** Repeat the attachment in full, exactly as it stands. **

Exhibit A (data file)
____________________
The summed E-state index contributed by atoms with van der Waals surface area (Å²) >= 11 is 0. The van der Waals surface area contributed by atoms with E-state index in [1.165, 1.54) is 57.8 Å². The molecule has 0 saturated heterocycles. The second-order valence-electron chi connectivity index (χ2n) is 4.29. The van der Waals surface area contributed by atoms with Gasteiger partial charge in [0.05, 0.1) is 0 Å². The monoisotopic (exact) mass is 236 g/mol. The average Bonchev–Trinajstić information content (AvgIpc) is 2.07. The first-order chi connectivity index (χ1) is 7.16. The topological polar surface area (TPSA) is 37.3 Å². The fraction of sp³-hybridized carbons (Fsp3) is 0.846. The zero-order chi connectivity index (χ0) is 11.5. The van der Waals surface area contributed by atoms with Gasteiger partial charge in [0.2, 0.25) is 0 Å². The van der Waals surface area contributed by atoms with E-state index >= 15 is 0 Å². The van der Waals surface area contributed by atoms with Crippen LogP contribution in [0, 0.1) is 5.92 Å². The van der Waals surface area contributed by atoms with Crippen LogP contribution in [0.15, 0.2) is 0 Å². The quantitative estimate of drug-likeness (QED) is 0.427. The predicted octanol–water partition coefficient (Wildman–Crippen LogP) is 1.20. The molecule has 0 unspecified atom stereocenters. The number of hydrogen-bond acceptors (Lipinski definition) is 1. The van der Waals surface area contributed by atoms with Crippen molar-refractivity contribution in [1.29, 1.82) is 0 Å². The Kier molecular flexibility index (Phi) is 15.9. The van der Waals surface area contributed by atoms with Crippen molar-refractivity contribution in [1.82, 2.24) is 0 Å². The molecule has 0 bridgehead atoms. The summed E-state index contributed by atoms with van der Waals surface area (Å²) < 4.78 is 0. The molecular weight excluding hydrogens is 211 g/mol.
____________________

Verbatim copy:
The summed E-state index contributed by atoms with van der Waals surface area (Å²) >= 11 is 0. The van der Waals surface area contributed by atoms with E-state index in [1.165, 1.54) is 57.8 Å². The molecule has 0 saturated heterocycles. The second-order valence-electron chi connectivity index (χ2n) is 4.29. The van der Waals surface area contributed by atoms with Gasteiger partial charge in [0.05, 0.1) is 0 Å². The monoisotopic (exact) mass is 236 g/mol. The average Bonchev–Trinajstić information content (AvgIpc) is 2.07. The first-order chi connectivity index (χ1) is 7.16. The topological polar surface area (TPSA) is 37.3 Å². The fraction of sp³-hybridized carbons (Fsp3) is 0.846. The zero-order chi connectivity index (χ0) is 11.5. The van der Waals surface area contributed by atoms with Gasteiger partial charge in [0.2, 0.25) is 0 Å². The van der Waals surface area contributed by atoms with E-state index >= 15 is 0 Å². The van der Waals surface area contributed by atoms with Crippen LogP contribution in [0, 0.1) is 5.92 Å². The van der Waals surface area contributed by atoms with Crippen LogP contribution in [0.15, 0.2) is 0 Å². The quantitative estimate of drug-likeness (QED) is 0.427. The predicted octanol–water partition coefficient (Wildman–Crippen LogP) is 1.20. The molecule has 0 unspecified atom stereocenters. The number of hydrogen-bond acceptors (Lipinski definition) is 1. The van der Waals surface area contributed by atoms with Crippen molar-refractivity contribution in [1.29, 1.82) is 0 Å². The Kier molecular flexibility index (Phi) is 15.9. The van der Waals surface area contributed by atoms with Crippen molar-refractivity contribution in [1.82, 2.24) is 0 Å². The molecule has 0 bridgehead atoms. The summed E-state index contributed by atoms with van der Waals surface area (Å²) < 4.78 is 0. The molecular weight excluding hydrogens is 211 g/mol.